Climate change risk for migratory species is intertwined with their life-history diversity. Here I quantify climate risk, exposure, and phenological adaptive capacity in Chinook salmon during their spawning migrations for populations from across their North American range. First, I assessed how migration timing varies with watershed characteristics. Populations with longer migration distances and from higher elevations entered freshwater earlier. Second, I quantified climate exposure and risk by linking migration timing data to recent (1990s) and future (2040s) water temperatures. Nearly a quarter of populations will be exposed to future temperatures above thermally stressful thresholds. Third, I assessed the rate and direction of phenological shifts that would enable Chinook to adapt to climate warming. Spring populations would need to shift earlier, while fall populations would need to shift later. Broadly, my thesis highlights that climate exposure, risk and adaptive capacity are structured by phenology and latitude in a diverse migratory species.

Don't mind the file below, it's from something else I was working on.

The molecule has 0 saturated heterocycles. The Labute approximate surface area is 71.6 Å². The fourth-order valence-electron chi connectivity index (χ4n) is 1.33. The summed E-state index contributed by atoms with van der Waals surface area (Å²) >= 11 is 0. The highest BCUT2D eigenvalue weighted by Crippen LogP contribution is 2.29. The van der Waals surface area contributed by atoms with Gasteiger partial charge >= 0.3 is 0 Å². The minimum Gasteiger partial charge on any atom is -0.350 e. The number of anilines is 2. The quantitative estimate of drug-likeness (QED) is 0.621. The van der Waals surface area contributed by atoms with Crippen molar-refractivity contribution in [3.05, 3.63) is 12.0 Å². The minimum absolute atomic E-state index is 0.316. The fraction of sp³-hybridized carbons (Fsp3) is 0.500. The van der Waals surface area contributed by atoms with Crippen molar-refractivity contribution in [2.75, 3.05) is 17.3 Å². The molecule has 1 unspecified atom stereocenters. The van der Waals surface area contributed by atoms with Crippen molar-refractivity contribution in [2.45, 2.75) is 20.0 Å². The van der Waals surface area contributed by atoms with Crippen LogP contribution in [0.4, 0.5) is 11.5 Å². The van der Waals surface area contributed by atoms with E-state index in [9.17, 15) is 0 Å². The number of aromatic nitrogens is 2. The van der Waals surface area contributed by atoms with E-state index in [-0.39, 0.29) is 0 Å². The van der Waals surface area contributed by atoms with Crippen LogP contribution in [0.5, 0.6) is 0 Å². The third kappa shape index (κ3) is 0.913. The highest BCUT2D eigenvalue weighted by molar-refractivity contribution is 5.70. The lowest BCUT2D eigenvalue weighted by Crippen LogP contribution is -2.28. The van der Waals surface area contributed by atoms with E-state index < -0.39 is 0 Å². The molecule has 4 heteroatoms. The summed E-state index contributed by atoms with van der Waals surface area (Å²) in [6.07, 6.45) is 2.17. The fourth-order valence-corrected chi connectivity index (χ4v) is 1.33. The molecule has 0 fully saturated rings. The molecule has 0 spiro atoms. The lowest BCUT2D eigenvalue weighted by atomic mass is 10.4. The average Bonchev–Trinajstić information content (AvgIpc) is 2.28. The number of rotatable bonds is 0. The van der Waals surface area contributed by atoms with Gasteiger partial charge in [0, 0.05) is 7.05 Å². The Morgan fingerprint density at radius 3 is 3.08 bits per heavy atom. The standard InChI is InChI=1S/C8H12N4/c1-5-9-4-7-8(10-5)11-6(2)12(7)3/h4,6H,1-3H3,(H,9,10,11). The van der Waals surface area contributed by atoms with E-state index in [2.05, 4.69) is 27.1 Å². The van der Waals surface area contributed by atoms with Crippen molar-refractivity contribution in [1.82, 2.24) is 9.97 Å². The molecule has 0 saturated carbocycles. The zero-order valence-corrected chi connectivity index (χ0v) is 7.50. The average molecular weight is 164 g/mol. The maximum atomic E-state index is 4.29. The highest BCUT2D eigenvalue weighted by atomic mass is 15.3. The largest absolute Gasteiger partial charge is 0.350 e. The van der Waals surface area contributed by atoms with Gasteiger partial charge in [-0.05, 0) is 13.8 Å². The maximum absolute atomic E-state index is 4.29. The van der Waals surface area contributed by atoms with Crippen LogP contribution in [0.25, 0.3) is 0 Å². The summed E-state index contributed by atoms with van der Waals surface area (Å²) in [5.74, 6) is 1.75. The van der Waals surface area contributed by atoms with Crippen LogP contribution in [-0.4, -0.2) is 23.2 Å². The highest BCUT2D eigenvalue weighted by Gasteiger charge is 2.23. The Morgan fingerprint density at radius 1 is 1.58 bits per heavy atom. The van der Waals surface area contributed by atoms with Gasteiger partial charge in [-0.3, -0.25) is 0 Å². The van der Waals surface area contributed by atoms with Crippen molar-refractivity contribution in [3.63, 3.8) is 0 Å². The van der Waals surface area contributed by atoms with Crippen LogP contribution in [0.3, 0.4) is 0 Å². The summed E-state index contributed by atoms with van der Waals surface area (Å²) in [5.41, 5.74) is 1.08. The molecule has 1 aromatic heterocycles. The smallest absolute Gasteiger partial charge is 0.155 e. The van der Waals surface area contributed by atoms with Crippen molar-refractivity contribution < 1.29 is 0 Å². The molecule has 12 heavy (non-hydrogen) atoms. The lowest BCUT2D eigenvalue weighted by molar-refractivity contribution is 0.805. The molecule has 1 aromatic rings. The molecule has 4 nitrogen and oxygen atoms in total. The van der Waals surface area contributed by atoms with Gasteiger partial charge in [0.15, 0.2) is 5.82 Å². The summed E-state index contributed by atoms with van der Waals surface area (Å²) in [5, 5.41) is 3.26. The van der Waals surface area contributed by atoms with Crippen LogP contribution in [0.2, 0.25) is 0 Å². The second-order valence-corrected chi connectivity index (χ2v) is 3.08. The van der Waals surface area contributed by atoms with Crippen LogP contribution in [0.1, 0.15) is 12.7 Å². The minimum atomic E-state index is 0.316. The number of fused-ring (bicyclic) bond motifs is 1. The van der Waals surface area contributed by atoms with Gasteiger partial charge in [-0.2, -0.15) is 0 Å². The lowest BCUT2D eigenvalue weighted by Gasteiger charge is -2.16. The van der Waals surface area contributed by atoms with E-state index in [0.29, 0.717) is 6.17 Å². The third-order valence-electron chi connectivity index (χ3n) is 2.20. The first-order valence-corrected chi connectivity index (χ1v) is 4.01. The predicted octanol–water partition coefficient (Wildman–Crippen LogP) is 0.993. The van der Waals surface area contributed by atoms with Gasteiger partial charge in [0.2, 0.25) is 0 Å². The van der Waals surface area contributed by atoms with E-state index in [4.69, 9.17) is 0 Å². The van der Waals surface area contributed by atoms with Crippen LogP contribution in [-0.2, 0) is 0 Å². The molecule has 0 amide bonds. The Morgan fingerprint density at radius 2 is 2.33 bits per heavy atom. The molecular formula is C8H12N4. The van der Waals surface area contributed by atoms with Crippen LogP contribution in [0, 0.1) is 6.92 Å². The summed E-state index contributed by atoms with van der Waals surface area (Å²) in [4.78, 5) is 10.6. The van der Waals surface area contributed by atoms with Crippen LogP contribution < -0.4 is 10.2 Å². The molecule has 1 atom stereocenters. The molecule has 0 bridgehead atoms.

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Thesis advisor: Moore, Jonathan
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